Hawkeye fans went wild, and Scothawk said he was amazed by the response. You need to remember, video editing was even more complicated and expensive than it is today. The ability to share video clips online with fans was almost unheard of. Hawkeye fans everywhere became huge supporters of Scothawk’s work.
Scothawk then started releasing original highlight videos later that year. The Hawkeyes had a tremendous 2002 season, running the table in the Big Ten and qualifying for the Orange Bowl. Scothawk put together a seven-video series honoring the 2002 Hawks. His seven videos included:
1) Intro (This Is Hawkeye Football)
2) Stars and Stripes (America’s Team)
3) Offensive Highlights (Dallas Clark Tribute)
4) Defensive Highlights (Here Comes the Boom)
5) Special Teams Highlights (Nate Kaeding Tribute)
6) Game by Game Highlights (Lose Yourself)
7) End Credits (2002 Big Ten Champions)
Scothawk would later call the third video, including the Dallas Clark tribute, his favorite video he ever made. “I had read an article about Dallas and the death of his mother when he was in high school and it literally brought me to tears,” Scothawk said.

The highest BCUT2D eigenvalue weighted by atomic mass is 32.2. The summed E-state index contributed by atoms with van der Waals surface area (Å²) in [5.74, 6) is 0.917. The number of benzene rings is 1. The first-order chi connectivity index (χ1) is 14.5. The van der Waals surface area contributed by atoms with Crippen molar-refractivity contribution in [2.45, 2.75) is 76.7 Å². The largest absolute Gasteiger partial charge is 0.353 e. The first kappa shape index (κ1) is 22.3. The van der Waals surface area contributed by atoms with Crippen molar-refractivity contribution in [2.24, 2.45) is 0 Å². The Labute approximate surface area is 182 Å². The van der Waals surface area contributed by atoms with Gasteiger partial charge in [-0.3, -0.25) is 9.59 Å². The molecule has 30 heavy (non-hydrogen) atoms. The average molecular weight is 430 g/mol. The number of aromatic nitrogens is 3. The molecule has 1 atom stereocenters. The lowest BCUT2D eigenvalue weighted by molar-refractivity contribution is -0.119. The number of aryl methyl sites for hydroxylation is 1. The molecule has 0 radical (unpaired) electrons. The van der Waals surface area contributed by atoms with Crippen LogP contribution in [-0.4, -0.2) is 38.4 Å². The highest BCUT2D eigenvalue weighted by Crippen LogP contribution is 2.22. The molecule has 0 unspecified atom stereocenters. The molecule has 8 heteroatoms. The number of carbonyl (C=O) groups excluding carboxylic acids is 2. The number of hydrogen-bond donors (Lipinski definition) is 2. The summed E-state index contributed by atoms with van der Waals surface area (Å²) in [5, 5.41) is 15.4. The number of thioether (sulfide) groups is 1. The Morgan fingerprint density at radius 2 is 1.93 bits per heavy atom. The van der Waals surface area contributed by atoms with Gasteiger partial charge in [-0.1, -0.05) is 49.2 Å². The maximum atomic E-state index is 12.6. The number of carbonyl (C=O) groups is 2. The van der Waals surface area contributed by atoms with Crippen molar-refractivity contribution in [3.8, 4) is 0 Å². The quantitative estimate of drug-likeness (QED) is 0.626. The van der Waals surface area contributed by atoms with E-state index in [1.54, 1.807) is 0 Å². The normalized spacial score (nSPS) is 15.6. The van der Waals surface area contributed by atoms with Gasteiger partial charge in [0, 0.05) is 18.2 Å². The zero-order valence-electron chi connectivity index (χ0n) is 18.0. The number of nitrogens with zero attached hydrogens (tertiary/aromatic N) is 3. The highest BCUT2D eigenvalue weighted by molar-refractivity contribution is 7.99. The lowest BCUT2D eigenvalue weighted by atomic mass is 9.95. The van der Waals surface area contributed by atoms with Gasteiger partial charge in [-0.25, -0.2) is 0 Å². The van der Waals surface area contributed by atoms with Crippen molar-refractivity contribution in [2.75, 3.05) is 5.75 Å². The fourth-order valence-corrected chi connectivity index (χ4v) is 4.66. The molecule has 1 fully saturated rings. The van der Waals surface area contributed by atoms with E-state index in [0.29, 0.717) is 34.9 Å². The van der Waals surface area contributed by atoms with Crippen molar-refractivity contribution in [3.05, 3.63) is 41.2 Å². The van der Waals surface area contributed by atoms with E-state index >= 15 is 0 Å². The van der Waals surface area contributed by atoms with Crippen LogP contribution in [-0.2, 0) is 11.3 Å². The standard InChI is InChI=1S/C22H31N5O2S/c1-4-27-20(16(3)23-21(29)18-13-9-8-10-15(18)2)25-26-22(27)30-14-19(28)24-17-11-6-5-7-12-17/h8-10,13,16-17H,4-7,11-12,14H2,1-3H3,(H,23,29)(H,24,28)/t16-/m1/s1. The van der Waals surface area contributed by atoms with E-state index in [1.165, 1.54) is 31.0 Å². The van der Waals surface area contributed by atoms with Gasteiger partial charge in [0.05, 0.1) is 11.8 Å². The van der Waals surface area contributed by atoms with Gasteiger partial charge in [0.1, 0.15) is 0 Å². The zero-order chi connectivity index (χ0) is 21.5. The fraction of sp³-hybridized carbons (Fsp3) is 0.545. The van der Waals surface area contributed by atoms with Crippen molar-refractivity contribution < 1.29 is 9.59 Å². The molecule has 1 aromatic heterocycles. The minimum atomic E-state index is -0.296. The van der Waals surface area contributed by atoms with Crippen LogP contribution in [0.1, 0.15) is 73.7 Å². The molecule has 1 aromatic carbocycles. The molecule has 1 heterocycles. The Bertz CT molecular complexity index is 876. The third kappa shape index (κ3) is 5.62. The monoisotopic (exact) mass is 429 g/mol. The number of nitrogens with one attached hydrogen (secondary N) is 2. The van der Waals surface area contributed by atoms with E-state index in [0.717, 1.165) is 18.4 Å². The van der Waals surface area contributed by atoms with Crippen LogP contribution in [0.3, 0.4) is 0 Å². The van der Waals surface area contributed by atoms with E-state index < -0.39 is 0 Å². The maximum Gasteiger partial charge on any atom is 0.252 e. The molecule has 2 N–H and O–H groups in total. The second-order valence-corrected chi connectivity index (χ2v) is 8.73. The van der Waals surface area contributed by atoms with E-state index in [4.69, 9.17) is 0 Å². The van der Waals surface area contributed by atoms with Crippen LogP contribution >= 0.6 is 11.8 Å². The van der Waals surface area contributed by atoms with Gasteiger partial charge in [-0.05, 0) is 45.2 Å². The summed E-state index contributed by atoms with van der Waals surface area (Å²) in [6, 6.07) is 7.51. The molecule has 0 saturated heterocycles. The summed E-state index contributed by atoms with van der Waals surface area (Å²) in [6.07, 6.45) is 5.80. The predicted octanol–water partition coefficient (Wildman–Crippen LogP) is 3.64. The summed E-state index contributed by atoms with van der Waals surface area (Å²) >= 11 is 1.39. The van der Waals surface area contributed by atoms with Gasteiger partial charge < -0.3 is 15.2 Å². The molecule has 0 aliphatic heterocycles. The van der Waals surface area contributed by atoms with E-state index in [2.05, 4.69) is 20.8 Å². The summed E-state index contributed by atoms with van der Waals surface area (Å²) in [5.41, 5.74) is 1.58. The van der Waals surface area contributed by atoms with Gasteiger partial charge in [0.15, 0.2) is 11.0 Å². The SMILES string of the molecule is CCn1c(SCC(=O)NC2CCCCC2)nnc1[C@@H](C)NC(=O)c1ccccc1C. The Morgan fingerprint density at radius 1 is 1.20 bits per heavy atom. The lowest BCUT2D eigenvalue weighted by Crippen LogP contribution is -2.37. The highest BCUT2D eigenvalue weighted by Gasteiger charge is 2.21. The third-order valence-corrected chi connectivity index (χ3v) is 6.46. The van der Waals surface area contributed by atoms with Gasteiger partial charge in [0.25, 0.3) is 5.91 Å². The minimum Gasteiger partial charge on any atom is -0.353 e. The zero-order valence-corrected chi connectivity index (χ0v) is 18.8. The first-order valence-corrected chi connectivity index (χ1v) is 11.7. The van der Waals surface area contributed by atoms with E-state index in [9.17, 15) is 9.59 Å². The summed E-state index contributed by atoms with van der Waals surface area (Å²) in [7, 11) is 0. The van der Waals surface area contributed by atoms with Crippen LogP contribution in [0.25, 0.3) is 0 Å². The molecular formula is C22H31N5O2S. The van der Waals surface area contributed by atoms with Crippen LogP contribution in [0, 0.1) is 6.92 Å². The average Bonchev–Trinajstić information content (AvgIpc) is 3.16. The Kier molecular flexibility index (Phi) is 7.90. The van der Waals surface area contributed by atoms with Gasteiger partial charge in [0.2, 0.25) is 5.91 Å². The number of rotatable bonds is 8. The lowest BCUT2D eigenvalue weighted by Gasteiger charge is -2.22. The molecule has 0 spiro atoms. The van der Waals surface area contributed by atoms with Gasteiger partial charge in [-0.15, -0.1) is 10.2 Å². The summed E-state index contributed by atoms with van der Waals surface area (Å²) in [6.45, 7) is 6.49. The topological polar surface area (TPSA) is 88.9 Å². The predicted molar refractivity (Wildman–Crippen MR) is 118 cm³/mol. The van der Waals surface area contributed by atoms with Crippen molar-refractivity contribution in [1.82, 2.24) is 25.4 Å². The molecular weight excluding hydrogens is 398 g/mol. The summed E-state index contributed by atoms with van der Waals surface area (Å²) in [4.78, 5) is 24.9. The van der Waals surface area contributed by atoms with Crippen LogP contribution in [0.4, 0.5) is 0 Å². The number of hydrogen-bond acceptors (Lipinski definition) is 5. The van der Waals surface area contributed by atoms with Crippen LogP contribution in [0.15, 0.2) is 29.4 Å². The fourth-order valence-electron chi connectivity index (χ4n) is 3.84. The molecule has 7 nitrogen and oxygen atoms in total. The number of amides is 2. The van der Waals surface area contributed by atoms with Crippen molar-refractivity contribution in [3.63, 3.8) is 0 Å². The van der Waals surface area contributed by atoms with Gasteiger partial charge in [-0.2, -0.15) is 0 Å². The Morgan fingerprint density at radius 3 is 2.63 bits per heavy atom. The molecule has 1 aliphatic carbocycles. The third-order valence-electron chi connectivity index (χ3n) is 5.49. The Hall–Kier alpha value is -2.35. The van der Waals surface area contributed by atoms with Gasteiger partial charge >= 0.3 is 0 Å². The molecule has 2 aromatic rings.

However, I think it was that sixth video that showed Scothawk’s true skills. He put together a highlight package of the 2002 team’s best plays, with “Lose Yourself” by Eminem providing the musical background. That highlight video sent chills up the spines of every Hawkeye fan that watched it.
In 2003, Scothawk raised the bar again. Using the name “Two Fat Labs Studios” (after his two dogs), he put together 19 different highlight videos that season, including one for every Hawkeye victory that year. It was a remarkable amount of work, since each video took Scothawk anywhere from eight to ten hours on average to put together.